Business Proposal

Business Proposal

The final assignment for this course is a Business Proposal. The purpose of the Business Proposal is for you to culminate the learning achieved in the course by demonstrating understanding of the reading assignments, class discussions, your own research, as well as the implications of new knowledge. The Business Proposal represents 25% of the overall course grade.

Develop a Business Proposal based on your topic selection from the Week Three assignment. Your paper must be six- to seven -pages in length (not including the title page,executive summary, and reference pages), formatted according to APA style as outlined in the, and should demonstrate an understanding of the reading assignments, class discussions, your own research, as well as the implications of new knowledge.
Focus of the Business Proposal

You will develop a business proposal persuading the senior management of your organization to initiate a change in processes, procedures, products, people, or structure based on events that are currently happening in your business environment (you may use a past experience). The paper must use at least three scholarly sources, in addition to the textbook.

You will include an executive summary of your proposal for your CEO. Think of this as the coversheet of the proposal.

In addition to the written portion of this assignment, you must submit a PowerPoint presentation on your proposal. The presentation must include at least five slides and no more than 10 slides. The content must provide key information from the proposal. Your target audience will be your CEOs, managers, and co-workers. The presentation must look professional.

Writing the Business Proposal

The Final Paper:

Must be six to seven double-spaced pages in length (not including the title and reference pages), and formatted according to APA style.
Must include a title page with the following:
Title of paper
Student’s name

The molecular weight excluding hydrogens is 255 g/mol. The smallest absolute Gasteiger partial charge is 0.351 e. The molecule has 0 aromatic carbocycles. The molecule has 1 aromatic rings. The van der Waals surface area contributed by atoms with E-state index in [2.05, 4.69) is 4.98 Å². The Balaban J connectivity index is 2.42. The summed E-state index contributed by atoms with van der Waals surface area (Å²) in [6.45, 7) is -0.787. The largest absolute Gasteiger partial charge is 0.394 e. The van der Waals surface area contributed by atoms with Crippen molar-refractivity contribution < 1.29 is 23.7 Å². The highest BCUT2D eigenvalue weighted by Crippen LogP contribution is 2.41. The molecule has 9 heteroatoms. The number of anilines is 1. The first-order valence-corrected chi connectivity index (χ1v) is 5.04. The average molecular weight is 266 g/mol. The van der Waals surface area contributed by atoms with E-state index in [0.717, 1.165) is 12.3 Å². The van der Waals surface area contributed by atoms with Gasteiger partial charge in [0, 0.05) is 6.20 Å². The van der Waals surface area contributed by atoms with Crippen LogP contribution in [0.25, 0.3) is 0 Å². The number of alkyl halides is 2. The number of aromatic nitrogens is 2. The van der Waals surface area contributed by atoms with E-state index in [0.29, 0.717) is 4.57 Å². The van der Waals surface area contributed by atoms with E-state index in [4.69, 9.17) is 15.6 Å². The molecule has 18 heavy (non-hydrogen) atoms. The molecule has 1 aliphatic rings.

Course name and number
Instructor’s name
Date submitted
Must begin with an introductory paragraph that has a succinct thesis statement.
Must address the topic of the paper with critical thought.
Must end with a conclusion that reaffirms your thesis.
Must use at least three scholarly sources, in addition to the textbook.
Must include a separate reference page, formatted according to APA style.


Support Coordination Training

BUS 340: Business Communication


Each state providers services to adults with intellectual disabilities daily. These services are supposed to be delivered with quality and within the guidelines of policies created by the department of behavioral health and developmental disabilities from each state. Support coordinators are tasked with the job of being the eyes and the ears of the state as the state is not able to directly oversee each entity that is providing services to intellectually disabled adults. Support coordinator assess not only the quality of each provider’s service but each individual’s satisfaction with each service. This oversight includes support coordination, which the state directly oversees. Much like DFCS workers, support coordinators are spread thin and are required to do a great deal of work. This causes support coordinators to burn out quickly and even miss important things during visits to monitor services. This in turn causes providers to be able to get by with not providing quality services and services that meet the standard that the state’s DBHDD has set. It is much easier to blame the support coordinator for failing to do their job properly than to admit that the real issues lie within the lack of training and preparation. “This kind of work requires strong leadership and a solid infrastructure in order to sustain the various tasks involved in service coordination” (Bigby, Fyffe, & Ozanne, 2007).